Negotiations over penalties for other players haven’t begun, according to a second person familiar with the probe, also speaking on condition of anonymity because no statements were authorized.

Rodriguez acknowledged using PEDs while with Texas from 2001-03, but has denied taking them since.

A three-time AL MVP, Rodriguez has been sidelined all season following January hip surgery and was hoping to be activated this week. A quadriceps injury developed while he played at Triple-A Scranton/Wilkes-Barre and caused him to remain on the disabled list. He is not expected at the Yankees’ minor league complex in Tampa, Fla., until Wednesday.

Braun became the latest star tripped up by baseball’s drug rules.

The sport was criticized for allowing bulked-up sluggers to set power records in the 1990s and only started testing in 2003. Since then, testing and penalties have become more stringent and last year San Francisco’s Melky Cabrera was suspended for 50 games, just weeks after he was voted MVP of the All-Star game.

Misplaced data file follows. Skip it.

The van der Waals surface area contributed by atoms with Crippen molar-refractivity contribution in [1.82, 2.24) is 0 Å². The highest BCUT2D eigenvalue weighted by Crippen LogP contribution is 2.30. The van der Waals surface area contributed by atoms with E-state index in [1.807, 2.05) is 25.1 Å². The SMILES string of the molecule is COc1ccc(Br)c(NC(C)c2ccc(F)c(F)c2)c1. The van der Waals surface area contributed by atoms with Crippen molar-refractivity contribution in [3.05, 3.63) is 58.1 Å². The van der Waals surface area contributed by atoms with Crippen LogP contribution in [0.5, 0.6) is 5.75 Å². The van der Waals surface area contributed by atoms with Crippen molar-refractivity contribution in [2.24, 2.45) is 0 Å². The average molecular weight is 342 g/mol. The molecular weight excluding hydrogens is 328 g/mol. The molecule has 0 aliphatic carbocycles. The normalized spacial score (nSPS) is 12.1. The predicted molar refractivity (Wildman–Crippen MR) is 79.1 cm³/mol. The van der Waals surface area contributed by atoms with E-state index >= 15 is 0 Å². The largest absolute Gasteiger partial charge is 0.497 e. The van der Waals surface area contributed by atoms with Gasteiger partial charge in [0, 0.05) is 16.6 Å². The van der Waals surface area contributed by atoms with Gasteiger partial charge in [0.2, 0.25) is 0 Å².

Four All-Stars this year have been linked in media reports to Biogenesis: Texas outfielder Nelson Cruz, San Diego shortstop Everth Cabrera, Oakland pitcher Bartolo Colon and Detroit shortstop Jhonny Peralta.

“I guess it is what it is,” Cruz said of Braun’s suspension. “I don’t have any comment.”

Other players tied to Biogenesis in media reports include Melky Cabrera, now with the Toronto Blue Jays, Yankees catcher Francisco Cervelli and Seattle catcher Jesus Montero.

“It’s frustrating to know that there are people who have played on performance-enhancing substances against us,” Los Angeles Angels pitcher C.J. Wilson said. “Whether it was this year, last year, couple years ago — even the guys who got caught, it’s not like they got tested the day that they started doing it, so I feel like this is the first domino to fall.”